Category Archives: Film Series

Untitled *Biopic Poem (Draft)

Video tape is
black under music,
shut out from playing fields,
working behind its plastic window.

Soil segmentations are
aerated by earthworms,
next to pinned
flags of the world.

A cut of Schindler’s List for schools,
shook us behind our desks
in a room with
pencil crayon atlases.

I caught your biopic
by luck, in the cast net of stars,
flicking through satellites, stations,
happy enough without pause
to be embarrassed for them now,

because what a hold our new self-images had,
not yours I noticed, the beyond-wise (or a bit mad)
escaped their young shadows.

The lesson differently pieced together by everyone,
who is ever going to learn the role that
fumbled then crushed dialogue
once played in sweetly stupid
love.

At a paranoid pitch, too,
making molecular
wildness inside
tone-blind to what feelings
seemed to scream.

I passed through an obsolete sleep
into days that test me more,
sure that you were a movie star –

what significance might be best asked of
the miscast stars I dreamt for us,
their celebrity easier
wound back for memory
than innocent as wax torches
held to faces we don’t have.

But I forget the horror of each
awkward hallway
shivering in bones,
bodies jostling for steps on stairs,
and names called to be heard.

I’ve yet to label my working title
in a smudged, thick,
left-handed daub

and almost yours,
wise and tall,
joined up and circled Disney dots to i’s of yours,
remembered only just but like
ice cream in a cone,
clever and kind,
and you would put up with
this nonsense – and more

bursting through in spits

and I remember a bit about
my better double in History.

Movie Geek For Refugees – Reviewing My Unseen DVDs For A Refugee Charity, In A Time of Humanitarian Crisis

This is a pile of DVDs in my living room, most of them unwatched.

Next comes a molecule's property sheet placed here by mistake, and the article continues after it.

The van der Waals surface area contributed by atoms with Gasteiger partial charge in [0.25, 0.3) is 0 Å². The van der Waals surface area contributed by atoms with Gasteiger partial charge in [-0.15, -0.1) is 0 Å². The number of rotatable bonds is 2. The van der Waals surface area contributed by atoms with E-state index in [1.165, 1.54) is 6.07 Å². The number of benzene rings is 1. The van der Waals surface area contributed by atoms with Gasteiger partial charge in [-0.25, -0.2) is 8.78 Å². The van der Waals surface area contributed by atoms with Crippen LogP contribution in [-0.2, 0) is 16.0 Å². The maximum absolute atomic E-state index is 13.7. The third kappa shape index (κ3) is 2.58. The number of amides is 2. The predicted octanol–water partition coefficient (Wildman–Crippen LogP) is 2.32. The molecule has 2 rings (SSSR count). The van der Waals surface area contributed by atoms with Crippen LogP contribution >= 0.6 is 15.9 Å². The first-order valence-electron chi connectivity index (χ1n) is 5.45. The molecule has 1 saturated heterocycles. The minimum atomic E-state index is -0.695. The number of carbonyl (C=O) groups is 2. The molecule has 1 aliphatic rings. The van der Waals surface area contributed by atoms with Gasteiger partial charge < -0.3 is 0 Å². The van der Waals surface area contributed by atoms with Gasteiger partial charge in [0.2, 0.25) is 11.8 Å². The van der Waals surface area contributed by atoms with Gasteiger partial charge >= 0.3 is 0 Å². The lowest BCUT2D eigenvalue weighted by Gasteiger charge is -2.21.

IMG_4748

“Movie Geek For Refugees” is an attempt to make something like a charity marathon out of film reviews, in aid of Refugee Action. Regular readers of my work might well note that silliness is never far from intense seriousness in a lot of stuff I seem to do, so while you’ll see me having fun as an amateur film critic finally getting around to viewing a two-column-strong pile of impulse purchased movies, I have seared in my mind what we’ve all seen is going on. People just like us have fled war, torture, indiscriminate violence, persecution and horror only to find that the international community is responding with indifference. People are living in unlivable conditions. Hundreds of unaccompanied children are perhaps the most greatly at risk. Your donations are desperately needed. If you’d like to join me in my fun movie critiquing sideshow at “Movie Geek For Refugees” you can, or just donate towards much-needed work and offer, in these times, a much-needed gesture of your compassion.

Refugee Action homepage.

 

A Manga Artist in Rome

Drawing manga with a kid in Europe.

The child is a breathless
doodler of stories,
and they are speeding cars on a day that
an old man chooses for quiet.

Streams of explanation,
loose sense from Italian,
but his kawaii smiles translate to Japanese.

There’s a new trend for collecting plastic tokens
and cards
for a shouty game,
with a coloured bit to see through;
so the boy has, in a branded carrying pouch, five of these,
and is proud of them.

The artist can only hope it won’t be tasteless tea
that’s poured by young designers,
their worst work on these cards.

He’s happy and relieved that, at least,
the Italian kid
enjoys drawing.

If the artist remembers most art as forgetful,
there are always stories
in which clouds move,
and snow falls in the right shades,
and melts onto the projected screen
and page;

then turns to rain
for the right reasons,
at a recognisable life and pace.

Human violence
and work towards
the lasting good remains,

while there is a fire,
to cook
and speak with,
or to warm
against the embittered, clouded heart.

Good with a pencil
as long as the wind is in his grey hair
(difficult to work with),
Big eyes drawn for smiles,
that shine
on mechanical detail
behind,
giving life.

A cast of Earth’s protectors,
with wonders overturned
on their oversized eyes
to see a quest through,
make habitats into heartlands
and a heavy hunter’s steps light,
in a sky of surprise.

A rising sun asks
families of engineers
knit boisterously by know-how,
to continue human work
for all who try for sleep,
under politician’s and
polluter’s
hangar of night.

What a rising sun asks us –
a creature’s big work
with us,
for himself,
under a leaf
or a child’s umbrella,
balooning-when-he-breathes,
on the summoned travels of
both a cat and a bus.

The Spirit’s instinct,
in this kind of weather,